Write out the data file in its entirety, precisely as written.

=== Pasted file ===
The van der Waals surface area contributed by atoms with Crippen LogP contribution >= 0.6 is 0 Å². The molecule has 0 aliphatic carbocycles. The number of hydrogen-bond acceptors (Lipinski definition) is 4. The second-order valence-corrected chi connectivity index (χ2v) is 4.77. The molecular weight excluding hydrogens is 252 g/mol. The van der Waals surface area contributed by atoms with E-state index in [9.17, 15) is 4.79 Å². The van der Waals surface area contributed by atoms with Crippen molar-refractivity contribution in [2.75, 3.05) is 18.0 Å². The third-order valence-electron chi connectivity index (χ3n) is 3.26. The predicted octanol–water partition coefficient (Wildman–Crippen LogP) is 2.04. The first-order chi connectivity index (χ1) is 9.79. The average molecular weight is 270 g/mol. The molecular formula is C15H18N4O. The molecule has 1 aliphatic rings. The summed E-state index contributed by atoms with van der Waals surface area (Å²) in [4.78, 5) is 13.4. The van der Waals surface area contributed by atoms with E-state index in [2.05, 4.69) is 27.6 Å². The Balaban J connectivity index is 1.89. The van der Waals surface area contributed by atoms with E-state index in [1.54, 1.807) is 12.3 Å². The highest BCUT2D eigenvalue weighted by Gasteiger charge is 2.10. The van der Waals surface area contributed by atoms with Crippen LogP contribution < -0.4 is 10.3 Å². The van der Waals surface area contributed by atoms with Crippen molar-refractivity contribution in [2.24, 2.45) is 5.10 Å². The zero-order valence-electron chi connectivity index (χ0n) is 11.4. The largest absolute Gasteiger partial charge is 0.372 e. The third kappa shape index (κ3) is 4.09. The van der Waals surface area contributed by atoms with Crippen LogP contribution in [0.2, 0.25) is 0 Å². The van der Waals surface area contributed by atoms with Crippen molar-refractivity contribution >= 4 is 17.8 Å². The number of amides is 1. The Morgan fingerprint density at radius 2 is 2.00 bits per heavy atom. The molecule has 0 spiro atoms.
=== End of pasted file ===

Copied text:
The van der Waals surface area contributed by atoms with Crippen LogP contribution >= 0.6 is 0 Å². The molecule has 0 aliphatic carbocycles. The number of hydrogen-bond acceptors (Lipinski definition) is 4. The second-order valence-corrected chi connectivity index (χ2v) is 4.77. The molecular weight excluding hydrogens is 252 g/mol. The van der Waals surface area contributed by atoms with E-state index in [9.17, 15) is 4.79 Å². The van der Waals surface area contributed by atoms with Crippen molar-refractivity contribution in [2.75, 3.05) is 18.0 Å². The third-order valence-electron chi connectivity index (χ3n) is 3.26. The predicted octanol–water partition coefficient (Wildman–Crippen LogP) is 2.04. The first-order chi connectivity index (χ1) is 9.79. The average molecular weight is 270 g/mol. The molecular formula is C15H18N4O. The molecule has 1 aliphatic rings. The summed E-state index contributed by atoms with van der Waals surface area (Å²) in [4.78, 5) is 13.4. The van der Waals surface area contributed by atoms with E-state index in [2.05, 4.69) is 27.6 Å². The Balaban J connectivity index is 1.89. The van der Waals surface area contributed by atoms with E-state index in [1.54, 1.807) is 12.3 Å². The highest BCUT2D eigenvalue weighted by Gasteiger charge is 2.10. The van der Waals surface area contributed by atoms with Crippen LogP contribution < -0.4 is 10.3 Å². The van der Waals surface area contributed by atoms with Crippen molar-refractivity contribution in [2.24, 2.45) is 5.10 Å². The zero-order valence-electron chi connectivity index (χ0n) is 11.4. The largest absolute Gasteiger partial charge is 0.372 e. The third kappa shape index (κ3) is 4.09. The van der Waals surface area contributed by atoms with Crippen LogP contribution in [0.2, 0.25) is 0 Å². The van der Waals surface area contributed by atoms with Crippen molar-refractivity contribution >= 4 is 17.8 Å². The number of amides is 1. The Morgan fingerprint density at radius 2 is 2.00 bits per heavy atom. The molecule has 0 spiro atoms.